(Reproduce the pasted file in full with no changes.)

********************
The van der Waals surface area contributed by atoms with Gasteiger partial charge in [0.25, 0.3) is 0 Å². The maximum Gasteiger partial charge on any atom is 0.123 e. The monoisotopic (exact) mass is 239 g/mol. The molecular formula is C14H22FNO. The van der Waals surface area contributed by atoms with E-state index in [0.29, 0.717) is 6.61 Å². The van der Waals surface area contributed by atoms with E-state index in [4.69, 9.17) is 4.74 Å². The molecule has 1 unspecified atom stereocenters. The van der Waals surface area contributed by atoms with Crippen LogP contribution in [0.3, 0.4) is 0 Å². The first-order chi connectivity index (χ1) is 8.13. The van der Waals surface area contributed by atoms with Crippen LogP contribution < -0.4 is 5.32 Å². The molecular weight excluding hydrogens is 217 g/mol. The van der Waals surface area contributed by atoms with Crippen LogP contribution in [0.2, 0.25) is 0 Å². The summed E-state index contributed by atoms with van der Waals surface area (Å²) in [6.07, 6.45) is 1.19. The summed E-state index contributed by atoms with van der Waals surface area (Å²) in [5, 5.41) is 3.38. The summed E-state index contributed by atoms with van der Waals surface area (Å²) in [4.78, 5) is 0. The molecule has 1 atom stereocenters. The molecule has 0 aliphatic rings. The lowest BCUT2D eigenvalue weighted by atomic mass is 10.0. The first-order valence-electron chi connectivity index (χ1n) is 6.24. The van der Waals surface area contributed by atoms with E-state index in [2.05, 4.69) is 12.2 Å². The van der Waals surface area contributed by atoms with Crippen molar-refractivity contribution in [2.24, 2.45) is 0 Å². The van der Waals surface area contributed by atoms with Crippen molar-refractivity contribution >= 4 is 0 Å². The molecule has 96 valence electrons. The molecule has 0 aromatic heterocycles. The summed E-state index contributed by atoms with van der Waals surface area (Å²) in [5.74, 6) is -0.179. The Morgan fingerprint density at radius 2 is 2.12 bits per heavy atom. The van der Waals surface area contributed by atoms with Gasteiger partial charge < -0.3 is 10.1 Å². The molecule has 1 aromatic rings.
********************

The van der Waals surface area contributed by atoms with Gasteiger partial charge in [0.25, 0.3) is 0 Å². The maximum Gasteiger partial charge on any atom is 0.123 e. The monoisotopic (exact) mass is 239 g/mol. The molecular formula is C14H22FNO. The van der Waals surface area contributed by atoms with E-state index in [0.29, 0.717) is 6.61 Å². The van der Waals surface area contributed by atoms with E-state index in [4.69, 9.17) is 4.74 Å². The molecule has 1 unspecified atom stereocenters. The van der Waals surface area contributed by atoms with Crippen LogP contribution in [0.3, 0.4) is 0 Å². The first-order chi connectivity index (χ1) is 8.13. The van der Waals surface area contributed by atoms with Crippen LogP contribution < -0.4 is 5.32 Å². The molecular weight excluding hydrogens is 217 g/mol. The van der Waals surface area contributed by atoms with Crippen LogP contribution in [0.2, 0.25) is 0 Å². The summed E-state index contributed by atoms with van der Waals surface area (Å²) in [6.07, 6.45) is 1.19. The summed E-state index contributed by atoms with van der Waals surface area (Å²) in [5, 5.41) is 3.38. The summed E-state index contributed by atoms with van der Waals surface area (Å²) in [4.78, 5) is 0. The molecule has 1 atom stereocenters. The molecule has 0 aliphatic rings. The lowest BCUT2D eigenvalue weighted by atomic mass is 10.0. The first-order valence-electron chi connectivity index (χ1n) is 6.24. The van der Waals surface area contributed by atoms with E-state index in [2.05, 4.69) is 12.2 Å². The van der Waals surface area contributed by atoms with Crippen molar-refractivity contribution in [2.24, 2.45) is 0 Å². The van der Waals surface area contributed by atoms with Crippen molar-refractivity contribution >= 4 is 0 Å². The molecule has 96 valence electrons. The molecule has 0 aromatic heterocycles. The summed E-state index contributed by atoms with van der Waals surface area (Å²) in [5.74, 6) is -0.179. The Morgan fingerprint density at radius 2 is 2.12 bits per heavy atom. The van der Waals surface area contributed by atoms with Gasteiger partial charge < -0.3 is 10.1 Å². The molecule has 1 aromatic rings.